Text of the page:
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jujumbura

Life as a Tools Engineer ( in game development )?

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Hello all,

 

I've been working in the games industry for about 10 years now, primarily as a Gameplay Engineer.  And while it has been very exciting and fun at times, I have reached a point in life where the sort of hours you work in this role aren't meshing with my family life.

 

So I was hoping to just throw a question out to the winds, and see if anybody here has been/is currently a Tools Engineer in the Games Industry?  What is the day-to-day like?  What are the projects like?  What are the hours like?  I have worked with Tools Engineers in the past, and I am curious about the role.  I know that their schedules are often different than the rest of the team, since they are in a support position.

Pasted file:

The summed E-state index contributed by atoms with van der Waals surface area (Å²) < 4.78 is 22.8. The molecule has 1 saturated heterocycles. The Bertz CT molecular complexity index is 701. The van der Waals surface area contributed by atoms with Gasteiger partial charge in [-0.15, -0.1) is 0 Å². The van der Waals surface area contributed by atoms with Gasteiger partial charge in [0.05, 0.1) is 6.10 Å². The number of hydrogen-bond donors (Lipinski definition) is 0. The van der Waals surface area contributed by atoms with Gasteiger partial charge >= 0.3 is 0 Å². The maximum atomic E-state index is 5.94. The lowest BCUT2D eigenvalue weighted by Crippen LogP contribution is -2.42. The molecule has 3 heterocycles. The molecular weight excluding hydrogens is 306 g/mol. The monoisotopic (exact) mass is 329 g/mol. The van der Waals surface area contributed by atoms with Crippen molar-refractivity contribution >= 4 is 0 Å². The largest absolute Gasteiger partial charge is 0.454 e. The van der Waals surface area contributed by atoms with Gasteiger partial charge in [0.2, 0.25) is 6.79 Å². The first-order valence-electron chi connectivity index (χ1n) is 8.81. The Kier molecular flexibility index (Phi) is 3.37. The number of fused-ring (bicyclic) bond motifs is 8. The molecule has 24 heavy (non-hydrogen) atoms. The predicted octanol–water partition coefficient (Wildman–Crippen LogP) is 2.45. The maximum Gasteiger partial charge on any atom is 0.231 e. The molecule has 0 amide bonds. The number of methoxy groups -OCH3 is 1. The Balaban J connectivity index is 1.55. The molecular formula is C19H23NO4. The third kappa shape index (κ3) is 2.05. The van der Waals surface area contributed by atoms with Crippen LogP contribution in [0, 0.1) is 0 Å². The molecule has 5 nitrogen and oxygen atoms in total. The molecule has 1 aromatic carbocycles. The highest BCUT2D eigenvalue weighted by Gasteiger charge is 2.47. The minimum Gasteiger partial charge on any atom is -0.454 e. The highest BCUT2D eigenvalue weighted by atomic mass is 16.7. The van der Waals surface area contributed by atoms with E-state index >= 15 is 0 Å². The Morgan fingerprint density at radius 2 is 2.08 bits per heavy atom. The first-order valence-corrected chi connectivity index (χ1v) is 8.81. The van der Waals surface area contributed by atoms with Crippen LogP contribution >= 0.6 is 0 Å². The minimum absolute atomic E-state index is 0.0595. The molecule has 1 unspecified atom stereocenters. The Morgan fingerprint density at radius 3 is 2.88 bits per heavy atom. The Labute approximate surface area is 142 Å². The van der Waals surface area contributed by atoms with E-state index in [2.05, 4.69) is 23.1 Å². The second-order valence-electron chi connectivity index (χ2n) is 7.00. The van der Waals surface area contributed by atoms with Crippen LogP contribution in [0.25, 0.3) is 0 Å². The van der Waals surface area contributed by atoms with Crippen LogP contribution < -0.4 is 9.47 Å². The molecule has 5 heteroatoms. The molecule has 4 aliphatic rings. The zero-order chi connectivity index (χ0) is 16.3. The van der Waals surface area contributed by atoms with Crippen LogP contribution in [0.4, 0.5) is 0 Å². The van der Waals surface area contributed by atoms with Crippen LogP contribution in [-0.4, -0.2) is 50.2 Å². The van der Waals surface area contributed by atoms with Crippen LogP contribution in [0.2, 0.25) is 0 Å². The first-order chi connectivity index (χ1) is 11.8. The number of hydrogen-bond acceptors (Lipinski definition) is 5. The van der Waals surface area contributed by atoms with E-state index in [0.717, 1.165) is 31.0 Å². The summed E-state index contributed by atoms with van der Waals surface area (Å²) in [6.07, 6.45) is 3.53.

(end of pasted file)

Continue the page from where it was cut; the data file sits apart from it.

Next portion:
Thank you for any insight!

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I was a tools engineer for years.  You often have a greater up front set of hours, because folks are relying on you getting the pipeline up and running so that the game can be made.  It's usually not as insane as game play engineering crunch though.  The hours after the main toolset are already up and running are usually fairly steady without crunch.  You still get to collaborate with artists and designers, though not quite in the same way.  The projects vary, depending on what it is, and the way the company works.  It could be writing plugins for various toolsets (Maya, Unity, 3dsMax), or it could be writing custom tools like Dialog Editors, global map editors, etc.  Managed languages and C++ interop are common.   You might even still run into MFC -- I can't confirm but I recall Diablo III's tools were MFC), but XAML and WinForms and Qt are more likely.

 

Why am I no longer a tools engineer?  Well, you're already not working on games, might as well go one step further and work non-games, and get better pay, benefits, and stability.